Knives In Hens – Review

Judith Roddy & Christian Cooke in Knives In Hens.

Bleak, visceral and brooding the Donmar Warehouse revival of David Harrower’s break-out play, Knives In Hens, is strangely potent.

This is very much a director’s play, all beautifully crafted set, sound and lighting design, with performances from its cast of three that are primitive and pared down as much as they are articulate and enlightening.

Yaël Farber has worked her magic to create an unearthly, unsettling production but it’s not going to be everyone’s cup of tea.

Knives In Hens opens with a woman squatting on a stool and plucking a chicken. Her sweaty, muscular husband strides in, grabs her and hurls her to the ground for sex before a single word of dialogue has been spoken.

For we soon appreciate how barbaric and raw rural life can be for, what the programme tells us, are medieval peasants – though to be honest the trio looked like they have been dressed by trendy All Saints.

Harrower’s stark portrayal of country folk centres on Judith Roddy’s inarticulate woman – who isn’t even graced with a name – who is married to Pony William, the ploughman who likes to sew his seed in more mares than the one he’s hitched to.

While he toils in the fields and stables she tries desperately to make sense of the world, struggling to find the right adjectives to describe the countryside and its creatures.

Her life is thrown into disarray when she comes face-to-face with the miller who appears to be the village bogeyman, believed responsible for killing his pregnant wife.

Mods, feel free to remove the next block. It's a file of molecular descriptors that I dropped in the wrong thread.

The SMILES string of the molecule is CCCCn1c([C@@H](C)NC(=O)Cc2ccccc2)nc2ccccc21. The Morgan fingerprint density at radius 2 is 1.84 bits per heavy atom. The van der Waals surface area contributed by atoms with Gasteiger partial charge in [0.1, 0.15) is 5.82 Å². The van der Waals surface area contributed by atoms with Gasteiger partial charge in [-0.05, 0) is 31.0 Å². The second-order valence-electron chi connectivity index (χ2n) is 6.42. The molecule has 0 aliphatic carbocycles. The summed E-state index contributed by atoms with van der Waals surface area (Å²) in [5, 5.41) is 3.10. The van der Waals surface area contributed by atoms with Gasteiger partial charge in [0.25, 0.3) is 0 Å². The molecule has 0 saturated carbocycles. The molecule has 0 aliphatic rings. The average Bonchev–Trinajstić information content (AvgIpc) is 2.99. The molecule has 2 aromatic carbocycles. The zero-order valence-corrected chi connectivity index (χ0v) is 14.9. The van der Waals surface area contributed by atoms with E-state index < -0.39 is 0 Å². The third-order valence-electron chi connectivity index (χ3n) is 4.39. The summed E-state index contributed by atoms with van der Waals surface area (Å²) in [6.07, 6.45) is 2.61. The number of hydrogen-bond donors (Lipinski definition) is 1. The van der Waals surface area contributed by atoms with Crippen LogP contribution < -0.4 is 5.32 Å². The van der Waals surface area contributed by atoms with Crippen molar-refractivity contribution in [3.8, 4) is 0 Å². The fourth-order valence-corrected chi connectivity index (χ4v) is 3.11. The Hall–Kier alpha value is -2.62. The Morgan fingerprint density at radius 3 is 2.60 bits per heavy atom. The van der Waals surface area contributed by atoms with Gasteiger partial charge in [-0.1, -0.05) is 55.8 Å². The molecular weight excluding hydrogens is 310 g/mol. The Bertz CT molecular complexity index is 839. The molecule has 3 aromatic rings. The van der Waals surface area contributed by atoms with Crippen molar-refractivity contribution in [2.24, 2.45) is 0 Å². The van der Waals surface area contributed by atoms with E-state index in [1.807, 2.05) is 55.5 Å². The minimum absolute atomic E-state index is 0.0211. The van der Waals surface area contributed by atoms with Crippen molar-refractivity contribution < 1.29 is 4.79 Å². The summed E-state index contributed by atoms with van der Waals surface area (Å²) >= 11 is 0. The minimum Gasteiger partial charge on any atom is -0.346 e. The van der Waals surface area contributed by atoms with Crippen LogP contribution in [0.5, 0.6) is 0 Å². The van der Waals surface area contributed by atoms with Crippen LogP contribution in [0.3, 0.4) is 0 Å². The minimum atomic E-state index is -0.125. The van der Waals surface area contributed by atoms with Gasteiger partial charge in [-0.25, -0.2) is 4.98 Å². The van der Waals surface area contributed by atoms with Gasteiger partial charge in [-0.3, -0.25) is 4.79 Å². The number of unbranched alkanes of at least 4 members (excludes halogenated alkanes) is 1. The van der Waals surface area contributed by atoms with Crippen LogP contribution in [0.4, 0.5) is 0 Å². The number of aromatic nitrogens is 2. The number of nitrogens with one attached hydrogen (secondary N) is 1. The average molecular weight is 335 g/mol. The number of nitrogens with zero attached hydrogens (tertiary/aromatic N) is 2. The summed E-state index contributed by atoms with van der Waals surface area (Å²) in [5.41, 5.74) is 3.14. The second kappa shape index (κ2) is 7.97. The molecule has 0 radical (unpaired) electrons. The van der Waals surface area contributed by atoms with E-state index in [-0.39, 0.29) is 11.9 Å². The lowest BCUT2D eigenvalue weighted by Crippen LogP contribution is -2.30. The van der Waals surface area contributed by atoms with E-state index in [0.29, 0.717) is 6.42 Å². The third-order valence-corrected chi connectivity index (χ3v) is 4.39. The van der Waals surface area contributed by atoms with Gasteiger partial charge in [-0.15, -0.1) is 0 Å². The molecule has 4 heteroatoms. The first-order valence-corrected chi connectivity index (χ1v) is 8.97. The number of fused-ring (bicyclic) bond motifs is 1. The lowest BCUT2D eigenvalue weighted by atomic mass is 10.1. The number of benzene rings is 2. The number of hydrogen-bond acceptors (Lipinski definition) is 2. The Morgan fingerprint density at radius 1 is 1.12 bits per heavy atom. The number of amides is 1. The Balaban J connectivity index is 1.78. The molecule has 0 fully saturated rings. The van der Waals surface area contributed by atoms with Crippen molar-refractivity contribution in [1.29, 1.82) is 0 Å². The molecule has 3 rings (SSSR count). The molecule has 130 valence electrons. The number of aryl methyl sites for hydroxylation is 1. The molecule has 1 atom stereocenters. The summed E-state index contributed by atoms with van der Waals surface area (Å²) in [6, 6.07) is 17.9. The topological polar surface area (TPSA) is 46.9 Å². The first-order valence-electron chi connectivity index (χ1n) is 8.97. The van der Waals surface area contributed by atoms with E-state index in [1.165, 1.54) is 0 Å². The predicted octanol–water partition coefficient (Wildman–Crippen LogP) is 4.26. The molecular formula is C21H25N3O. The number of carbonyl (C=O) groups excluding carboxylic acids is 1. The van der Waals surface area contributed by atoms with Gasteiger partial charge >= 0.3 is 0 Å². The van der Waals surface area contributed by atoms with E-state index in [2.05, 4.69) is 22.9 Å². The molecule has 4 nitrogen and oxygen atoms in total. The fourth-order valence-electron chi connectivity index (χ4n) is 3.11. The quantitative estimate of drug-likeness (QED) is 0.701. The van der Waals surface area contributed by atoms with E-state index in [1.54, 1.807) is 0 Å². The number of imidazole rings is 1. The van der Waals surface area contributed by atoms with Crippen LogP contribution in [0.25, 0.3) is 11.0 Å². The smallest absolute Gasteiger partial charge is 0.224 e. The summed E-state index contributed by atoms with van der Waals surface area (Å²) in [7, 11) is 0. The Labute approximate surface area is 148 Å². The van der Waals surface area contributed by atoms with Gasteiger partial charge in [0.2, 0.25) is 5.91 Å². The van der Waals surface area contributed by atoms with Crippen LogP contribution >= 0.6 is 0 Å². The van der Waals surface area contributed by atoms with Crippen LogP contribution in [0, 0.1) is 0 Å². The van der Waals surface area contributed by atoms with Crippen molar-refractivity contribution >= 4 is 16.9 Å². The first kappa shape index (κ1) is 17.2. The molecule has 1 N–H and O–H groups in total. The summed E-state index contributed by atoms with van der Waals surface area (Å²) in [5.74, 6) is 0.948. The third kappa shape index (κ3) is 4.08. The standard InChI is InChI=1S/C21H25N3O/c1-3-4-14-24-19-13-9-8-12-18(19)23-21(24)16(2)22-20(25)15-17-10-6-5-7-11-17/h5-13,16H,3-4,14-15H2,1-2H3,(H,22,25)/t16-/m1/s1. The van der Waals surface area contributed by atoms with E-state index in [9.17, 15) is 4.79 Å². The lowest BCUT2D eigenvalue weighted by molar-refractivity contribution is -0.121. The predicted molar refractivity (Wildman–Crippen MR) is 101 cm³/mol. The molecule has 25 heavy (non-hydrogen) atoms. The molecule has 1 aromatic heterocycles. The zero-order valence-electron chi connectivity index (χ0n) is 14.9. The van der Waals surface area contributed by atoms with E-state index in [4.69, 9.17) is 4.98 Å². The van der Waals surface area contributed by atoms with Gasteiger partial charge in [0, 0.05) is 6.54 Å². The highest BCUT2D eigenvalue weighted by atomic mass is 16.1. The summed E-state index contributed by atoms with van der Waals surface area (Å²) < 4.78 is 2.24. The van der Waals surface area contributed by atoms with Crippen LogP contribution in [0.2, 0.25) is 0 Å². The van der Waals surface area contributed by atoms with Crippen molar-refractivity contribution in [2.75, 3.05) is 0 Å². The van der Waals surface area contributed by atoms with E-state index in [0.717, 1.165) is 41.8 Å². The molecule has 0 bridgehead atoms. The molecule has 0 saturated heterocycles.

This is a community fuelled by ignorance and superstition but, pretty soon, despite their ferocious conversations, the woman finds herself drawn to him.

Gilbert Horn (Matt Ryan), the miller, is the future. He writes, what sounds like a diary, with pen and ink which the suspicious, almost illiterate, girl believes are instruments of the devil.

She finds herself in the middle of a carnal ménage à trois that resolves itself after she discovers her husband rutting in the stables with a local wench.

Visually and aurally the production is stunning and all credit to designer Soutra Gilmour, Tim Lutkin (lighting) and Christopher Shutt (sound).

The three characters drift in and out of scenes with a graceful and poetic movement. We see them silhouetted in the darkness, play out visions and dreams, and create moments of powerful imagery.

With knowledge comes power and, with the beginnings of an education, the woman makes some life-changing decisions. So, too, does the ambitious miller.

Knives In Hens – I have no idea what the title means – isn’t the most commercial of plays but the performances of Roddy, Cooke and Ryan are compelling, intense and very watchable.

Running at the Donmar Warehouse until October 7.

Review Rating
  • Knives In Hens
3

Summary

The Donmar Warehouse revival of David Harrower’s break-out play, Knives In Hens, is dark, intense and atmospheric with visceral turns by its cast of three.

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